For those of you who might not be familiar with the term, “slow food” originated in Italy in the mid-1980s, when the first organization to promote localism and traditional methods of cooking was formed by Carlo Petrini. Its name, clearly, is a reaction to “fast food” and the homogenization of food culture into a global phenomenon where one can order a Big Mac (or similar) anywhere in the world and know exactly what hash will be slung at one and what it will taste like.
Before one of you remarks, “you say that as if it’s a bad thing:” No, it can be a very good thing, especially when one is in a hurry and needs a quick food fix, or when one isn’t sure exactly what ingredients are causing those delicious smells to waft from that hole-in-the-wall, grubby little place you see in front of you but whose sanitation seems non-existent, the provenance of whose ingredients you’re not sure of, and whose menu (written in a non-Roman script), you couldn’t even begin to read, let alone pronounce. (Bat stew, anyone? That’s probably a seriously local, very traditionally-prepared delicacy in certain parts of the world. It might even be delicious. But. Still. BAT.)
I’m an afficionado of slow food myself. Some of my lettuce, tomatoes, and peppers, take weeks or months to get to the table, because I grow them here. Maybe later this year, I’ll cop (is that still an allowable word?) a bit of honey from my beehives (that takes a while to make, too). There’s something lovely about knowing where the produce came from, where it was grown, and that it’s not been more than about ten minutes since it was growing in the field, or stored in the hive. Dilettante and poseur that I am when it comes to farming, though, I don’t feel the same way about meat. “Oh, look. There’s roast leg of poor old Buster,” isn’t something I ever want to say or hear, and thank goodness, from my position of “farmer privilege,” I don’t have to. (This always reminds me of Dr. Jonathan Miller, a person familiar to Brits for decades on stage, television and radio–although not-so-much in the States–when he was asked if he was Jewish. “Yes,” he responded. “But I don’t go the whole hog.”)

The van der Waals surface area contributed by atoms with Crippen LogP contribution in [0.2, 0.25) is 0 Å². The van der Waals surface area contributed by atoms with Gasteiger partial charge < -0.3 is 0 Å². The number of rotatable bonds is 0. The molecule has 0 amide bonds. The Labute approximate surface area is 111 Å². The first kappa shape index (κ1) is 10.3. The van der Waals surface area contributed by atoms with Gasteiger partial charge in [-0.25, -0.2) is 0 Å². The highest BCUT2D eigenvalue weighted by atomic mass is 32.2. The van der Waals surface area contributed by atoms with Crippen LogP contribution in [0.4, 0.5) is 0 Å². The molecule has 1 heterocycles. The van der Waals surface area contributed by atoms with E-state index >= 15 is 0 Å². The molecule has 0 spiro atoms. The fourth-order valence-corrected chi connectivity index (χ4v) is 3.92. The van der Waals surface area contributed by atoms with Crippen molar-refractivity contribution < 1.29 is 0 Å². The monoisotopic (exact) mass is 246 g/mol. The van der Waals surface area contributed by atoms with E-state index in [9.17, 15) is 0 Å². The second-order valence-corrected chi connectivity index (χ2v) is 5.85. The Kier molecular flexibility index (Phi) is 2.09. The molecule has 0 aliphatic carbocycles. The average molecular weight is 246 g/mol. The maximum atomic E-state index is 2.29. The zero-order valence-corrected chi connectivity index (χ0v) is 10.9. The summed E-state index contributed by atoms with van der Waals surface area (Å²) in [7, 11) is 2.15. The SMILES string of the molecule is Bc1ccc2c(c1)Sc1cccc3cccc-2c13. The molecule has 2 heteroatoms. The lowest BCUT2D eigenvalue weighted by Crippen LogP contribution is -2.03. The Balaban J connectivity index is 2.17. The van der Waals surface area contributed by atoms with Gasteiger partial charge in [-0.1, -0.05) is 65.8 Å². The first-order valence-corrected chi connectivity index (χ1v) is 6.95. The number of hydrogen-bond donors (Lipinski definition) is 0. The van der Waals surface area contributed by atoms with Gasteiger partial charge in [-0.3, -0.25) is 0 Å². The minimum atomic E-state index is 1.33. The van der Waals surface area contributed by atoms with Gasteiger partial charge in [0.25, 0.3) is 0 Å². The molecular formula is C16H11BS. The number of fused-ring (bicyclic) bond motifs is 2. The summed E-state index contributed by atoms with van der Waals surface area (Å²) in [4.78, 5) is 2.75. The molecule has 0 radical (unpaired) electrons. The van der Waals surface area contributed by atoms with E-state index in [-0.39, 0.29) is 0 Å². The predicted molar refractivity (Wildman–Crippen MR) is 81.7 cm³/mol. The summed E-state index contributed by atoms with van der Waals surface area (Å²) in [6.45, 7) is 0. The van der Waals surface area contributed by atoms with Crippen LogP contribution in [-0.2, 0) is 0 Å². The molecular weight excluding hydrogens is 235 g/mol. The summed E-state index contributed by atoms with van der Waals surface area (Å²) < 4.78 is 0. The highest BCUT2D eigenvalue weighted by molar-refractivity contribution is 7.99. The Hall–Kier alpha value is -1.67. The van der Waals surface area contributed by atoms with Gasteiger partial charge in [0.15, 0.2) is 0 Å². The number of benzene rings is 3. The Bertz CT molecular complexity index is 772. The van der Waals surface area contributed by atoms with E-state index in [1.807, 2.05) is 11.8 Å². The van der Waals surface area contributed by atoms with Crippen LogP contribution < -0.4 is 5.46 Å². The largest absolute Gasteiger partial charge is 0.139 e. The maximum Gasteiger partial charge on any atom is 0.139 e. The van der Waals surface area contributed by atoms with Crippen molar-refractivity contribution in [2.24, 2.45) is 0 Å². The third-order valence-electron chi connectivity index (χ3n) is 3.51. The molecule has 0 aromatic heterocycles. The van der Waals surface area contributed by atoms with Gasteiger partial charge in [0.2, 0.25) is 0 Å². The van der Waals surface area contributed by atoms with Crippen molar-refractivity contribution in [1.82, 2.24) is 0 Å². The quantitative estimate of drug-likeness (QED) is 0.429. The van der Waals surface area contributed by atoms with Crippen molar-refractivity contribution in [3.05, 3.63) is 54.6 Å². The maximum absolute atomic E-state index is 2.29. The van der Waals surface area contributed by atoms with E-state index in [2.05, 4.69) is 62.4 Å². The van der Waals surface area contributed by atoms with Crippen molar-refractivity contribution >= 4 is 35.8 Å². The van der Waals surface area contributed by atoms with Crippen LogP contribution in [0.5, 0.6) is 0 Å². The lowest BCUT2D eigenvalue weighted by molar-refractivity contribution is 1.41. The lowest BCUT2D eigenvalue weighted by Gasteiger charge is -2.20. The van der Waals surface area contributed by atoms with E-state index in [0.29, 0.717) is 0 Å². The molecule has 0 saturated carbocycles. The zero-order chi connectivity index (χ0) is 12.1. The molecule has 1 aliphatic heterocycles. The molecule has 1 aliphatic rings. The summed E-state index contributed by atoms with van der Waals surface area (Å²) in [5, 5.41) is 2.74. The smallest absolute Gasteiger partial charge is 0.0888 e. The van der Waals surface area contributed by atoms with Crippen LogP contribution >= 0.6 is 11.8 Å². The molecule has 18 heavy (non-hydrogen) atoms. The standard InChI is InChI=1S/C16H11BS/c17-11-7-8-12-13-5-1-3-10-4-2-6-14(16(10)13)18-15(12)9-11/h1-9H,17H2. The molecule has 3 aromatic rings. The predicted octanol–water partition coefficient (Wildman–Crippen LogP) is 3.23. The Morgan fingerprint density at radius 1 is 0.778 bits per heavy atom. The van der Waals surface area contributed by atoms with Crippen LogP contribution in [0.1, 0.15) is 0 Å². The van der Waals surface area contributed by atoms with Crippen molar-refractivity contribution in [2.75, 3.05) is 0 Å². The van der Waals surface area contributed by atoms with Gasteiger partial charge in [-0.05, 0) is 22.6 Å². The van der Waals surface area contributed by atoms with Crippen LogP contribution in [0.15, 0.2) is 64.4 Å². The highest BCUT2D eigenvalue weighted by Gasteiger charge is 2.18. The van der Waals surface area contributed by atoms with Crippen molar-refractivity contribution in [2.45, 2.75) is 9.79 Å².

Still, much as I’d love to hear about your own experiences with “slow food” (and I would, have at it in the comments, please!) that’s not really what I want to talk about today.
What I want to talk about today is “sloe gin.” For which I recently discovered my paternal grandmother’s recipe, squirreled away in Grandpa’s roll-top desk. Here it is:
Full disclosure. I don’t like sloe gin. The only good use to which I’ve ever seen it put is as an ingredient in the world’s most delicious dessert, Just Rachel’s Damson and Sloe Gin ice cream.
That being said, a recipe that starts out “take a gallon of gin* and . . .” can’t be all bad. Amirite?
Sloes seem to be hard to get in the US. I’m not sure they’re grown anywhere here. A Google search of “sloes imported US” brings up an unhelpful page related to shoe imports, and a question as to whether or not I actually meant “slaves imported into the US.” I’m not even clicking on that second suggestion. God knows who’s watching, listening, and taking notes.
Wikipedia says that sloes (prunus spinosa) are the fruit of the blackthorn tree (the one from which the famous “blackthorn stick” is made). The berries are beloved of butterflies, but humans find them quite sour and nasty. Also, according to Wikipedia, a similar gin is made in the United States using berries from related plants such as the chokeberry (which we do have around here). However, I’m a bit hesitant, having read that chokeberries are poisonous (cyanide). Perhaps the gin kills the cyanide. Who knows? I’m not really prepared to find out, although I can’t help noting the inclusion of “bitter almonds” in Granny’s recipe. LOL. Maybe if I ever do go the chokeberry route, I should leave the almonds out. Wouldn’t want to complicate matters by having doubled up on the dose if I end up stretched out on the living-room floor.
So, in the interests of safety, but still in the interests of SCIENCE! and experimentation, here’s my plan: the nasty, sour, small-berried fruit that can be rendered delicious by the application of enough sugar, and which is readily available at certain times of the year and which springs to mind is–wait for it–cranberries!
As soon as I find some cranberries in the local grocery store, I’m going to give this a try.
In addition, as we wend our way towards Christmas (really, really wish I’d left that tree up), do you like to make a few special liqueurs for the season? I generally make some fruit ones–raspberry, strawberry, peach. They’re pretty, and it’s fun and easy, and it’s become one of the seasonal rites of passage around here.
Please share. To recap: Slow food. Gin. Sloes. Gin. Christmas rites of passage. Gin. Liqueurs. Or anything else that tickles your fancy.
Have at it.
*That would be a full-size imperial gallon, equal to about five quarts of your puny US measure.